Smith & Hawken Garden Structures

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Workman Pub., 2000 - Gardening - 246 pages
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What separates the special garden from an ordinary one is not only what we plant in it, but also how we shape it. Build a wall with stone. Raise a trellis for the roses. Edge the herb bed with wattling. Be ambitious and erect an arbor for afternoon tea. Each of these is a garden structure-an element that has the power to define a garden's mood, guide its uses, anchor it in time, and deepen its meaning.

Equal parts wish book and how-to, Garden Structures marries inspiration with the nitty-gritty of design, materials, and methods to help every gardener create and carry out plans that will transform dirt, plants, and dreams into an outdoor home. Illustrated with over 200 exquisite color photographs and instructional line drawings, Garden Structures ranges from the simplest to the most involved ways to create a framework on which a garden grows. Here are structures to define boundaries: gates, fences, walls, edgings. Structures that give a garden lift: trellises, arbors, pergolas. Structures, such as paths and walkways, that shape the garden underfoot. And structures for living: patios, decks, terraces, greenhouses. Complementing each section are dozens of sidebars, from "Bamboo Barriers" to "What to Plant Between the Cracks" to "The Osage Orange" and "Paving Particulars."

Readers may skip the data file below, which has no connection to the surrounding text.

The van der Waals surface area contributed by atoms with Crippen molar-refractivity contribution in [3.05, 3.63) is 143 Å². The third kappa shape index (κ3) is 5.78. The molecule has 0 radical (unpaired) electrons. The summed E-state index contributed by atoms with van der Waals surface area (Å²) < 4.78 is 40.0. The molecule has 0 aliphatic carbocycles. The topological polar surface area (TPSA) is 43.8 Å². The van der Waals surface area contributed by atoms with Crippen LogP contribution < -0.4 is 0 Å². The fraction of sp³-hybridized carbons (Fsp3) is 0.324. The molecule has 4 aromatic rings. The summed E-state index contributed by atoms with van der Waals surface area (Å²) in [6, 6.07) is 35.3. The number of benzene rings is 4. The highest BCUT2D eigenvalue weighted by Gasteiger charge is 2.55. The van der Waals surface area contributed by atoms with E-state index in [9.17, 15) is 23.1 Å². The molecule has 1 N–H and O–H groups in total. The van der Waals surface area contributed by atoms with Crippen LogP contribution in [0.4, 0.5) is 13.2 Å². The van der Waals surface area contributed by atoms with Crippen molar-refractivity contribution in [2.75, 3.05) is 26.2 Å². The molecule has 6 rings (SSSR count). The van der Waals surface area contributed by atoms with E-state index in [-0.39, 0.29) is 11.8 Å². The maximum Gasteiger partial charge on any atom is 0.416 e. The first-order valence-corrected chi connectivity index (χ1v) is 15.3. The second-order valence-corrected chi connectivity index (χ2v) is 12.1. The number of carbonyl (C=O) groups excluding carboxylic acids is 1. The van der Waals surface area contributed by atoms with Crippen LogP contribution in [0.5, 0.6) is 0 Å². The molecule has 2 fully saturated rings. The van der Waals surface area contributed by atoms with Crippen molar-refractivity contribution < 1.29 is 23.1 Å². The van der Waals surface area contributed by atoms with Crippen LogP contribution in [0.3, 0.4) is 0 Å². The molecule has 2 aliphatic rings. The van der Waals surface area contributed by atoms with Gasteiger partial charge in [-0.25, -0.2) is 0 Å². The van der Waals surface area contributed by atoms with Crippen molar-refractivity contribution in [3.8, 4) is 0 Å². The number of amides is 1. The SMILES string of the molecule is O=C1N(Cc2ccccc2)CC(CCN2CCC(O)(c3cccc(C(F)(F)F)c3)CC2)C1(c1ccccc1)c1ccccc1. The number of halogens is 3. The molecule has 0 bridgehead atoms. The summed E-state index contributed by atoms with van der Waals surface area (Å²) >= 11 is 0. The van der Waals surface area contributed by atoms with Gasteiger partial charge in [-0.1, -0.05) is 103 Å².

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About the author (2000)

Linda Joan Smith, a contributing editor for Home Garden and Country Garden magazines, is the author of numerous articles on American gardens and gardeners. She has gardened from Arizona to Massachusetts, and Iowa to Pacific Grove, Calfornia.

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